Had the contract been affirmed?
The ET's reasoning was, in summary, that the Claimant had affirmed the contract by:
(i) the repeated requests for and the use of access to her work email when it had been cut off;
(ii) acceptance of 39 weeks sick pay;
(iii) requests to be considered for permanent health insurance;
(iv) discussions at a disciplinary meeting (relating to failure to provide sickness certificates) and at a welfare meeting which discussed matters concerning continuing employment (rather than ceasing it).
The Claimant sought a review of the ET's decision arguing that she had in effect been demoted; she was affirming only the contract she had as a "top level adviser", not the lower level contract to which she had been demoted. The ET rejected that submission.
Had the ET been wrong in law in relation to the issue of affirmation? No said the EAT. The Claimant contended that it was not sufficient that she should affirm the employment relationship, but must affirm the varied contract of employment. However, WE Cox Toner (International) Limited v Crook  ICR 823 remained the leading case on the doctrine of affirmation and in [Hadji v St Luke's Plymouth]()  UKEAT/0095/12, the essential principles were summarised as follows:
(i) The employee must make up his or her mind whether or not to resign soon after the conduct of which s/he complains. If s/he does not do so s/he may be regarded as having elected to affirm the contract or as having lost their right to treat themselves as dismissed.
(ii) Mere delay of itself, unaccompanied by express or implied affirmation of the contract, is not enough to constitute affirmation; but it is open to the Employment Tribunal to infer implied affirmation from prolonged delay.
(iii) If the employee calls on the employer to perform its obligations under the contract or otherwise indicates an intention to continue the contract, the ET may conclude that there has been affirmation.
(iv) There is no fixed time limit in which the employee must make up his mind; the issue of affirmation is one which, subject to these principles, the ET must decide on the facts; affirmation cases are fact sensitive.
As the ET in the present case had approached the law in accordance with these principles, the EAT could see no error of law.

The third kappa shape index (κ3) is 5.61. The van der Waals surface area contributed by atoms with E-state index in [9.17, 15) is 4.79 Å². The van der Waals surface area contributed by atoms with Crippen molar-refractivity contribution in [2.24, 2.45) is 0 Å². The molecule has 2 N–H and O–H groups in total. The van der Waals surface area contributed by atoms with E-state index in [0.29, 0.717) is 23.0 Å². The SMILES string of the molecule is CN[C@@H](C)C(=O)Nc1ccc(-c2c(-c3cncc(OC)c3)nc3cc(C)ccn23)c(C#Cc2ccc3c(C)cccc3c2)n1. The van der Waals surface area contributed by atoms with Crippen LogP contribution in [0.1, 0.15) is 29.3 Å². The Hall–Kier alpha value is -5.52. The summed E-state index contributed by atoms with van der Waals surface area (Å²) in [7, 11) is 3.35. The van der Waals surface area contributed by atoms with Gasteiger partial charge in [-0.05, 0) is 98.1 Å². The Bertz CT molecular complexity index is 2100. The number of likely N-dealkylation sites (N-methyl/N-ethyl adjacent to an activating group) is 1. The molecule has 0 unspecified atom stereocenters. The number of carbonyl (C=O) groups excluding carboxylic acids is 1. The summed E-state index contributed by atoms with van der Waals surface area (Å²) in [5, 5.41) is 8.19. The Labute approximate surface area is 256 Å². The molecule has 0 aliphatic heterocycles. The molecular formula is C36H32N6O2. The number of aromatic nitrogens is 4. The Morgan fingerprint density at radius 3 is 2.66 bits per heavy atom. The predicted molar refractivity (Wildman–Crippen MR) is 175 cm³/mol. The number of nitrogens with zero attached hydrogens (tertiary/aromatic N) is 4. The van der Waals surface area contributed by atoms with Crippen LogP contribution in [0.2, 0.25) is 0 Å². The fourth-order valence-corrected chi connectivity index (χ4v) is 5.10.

In principle, the EAT did not see why a different approach would be needed depending on whether the claim was put as breach of an express term (i.e. in relation to the demotion in this case) or as contributing to a breach of the implied term of trust and confidence. Indeed, it seemed to the EAT that the law would be unworkable if different tests for affirmation were applied to different aspects of an employer's conduct. However, it was necessary to consider whether the cases of Bashir v Brillo Manufacturing Co Limited  IRLR 295 and El-Hoshi v Pizza Express Restaurants [UKEAT/0857/03], required a different conclusion, as the Claimant had contended.
The EAT decided that Bashir was not authority for any special or different test applicable to cases which involved an allegation that an employee has effectively been demoted. Further, despite what was said in El-Hoshi, there was no absolute rule that acceptance of sick pay is always neutral. The significance to be afforded to the acceptance of sick pay will depend on the circumstances. At one extreme an employee may be so seriously ill that it would be unjust and unrealistic to hold that acceptance of sick pay amounted to or contributed to affirmation of the contract. At the other extreme an employee may continue to claim and accept sick pay when better or virtually better and when seeking to exercise other contractual rights. What could safely be said is that an innocent employee faced with a repudiatory breach is not to be taken to have affirmed the contract merely by continuing to draw sick pay for a limited period while protesting about the position.
Therefore the ET had applied the correct principles of law to the question of affirmation and the appeal was dismissed.
Determining a preliminary issue
The EAT added that although the ET had taken the question of affirmation as a preliminary issue, (assuming for this purpose the Claimant's case on fundamental breach of contract), that course should be regarded as exceptional. In nearly all cases which are listed for a full hearing it was better to have a determination of the issues by the ET.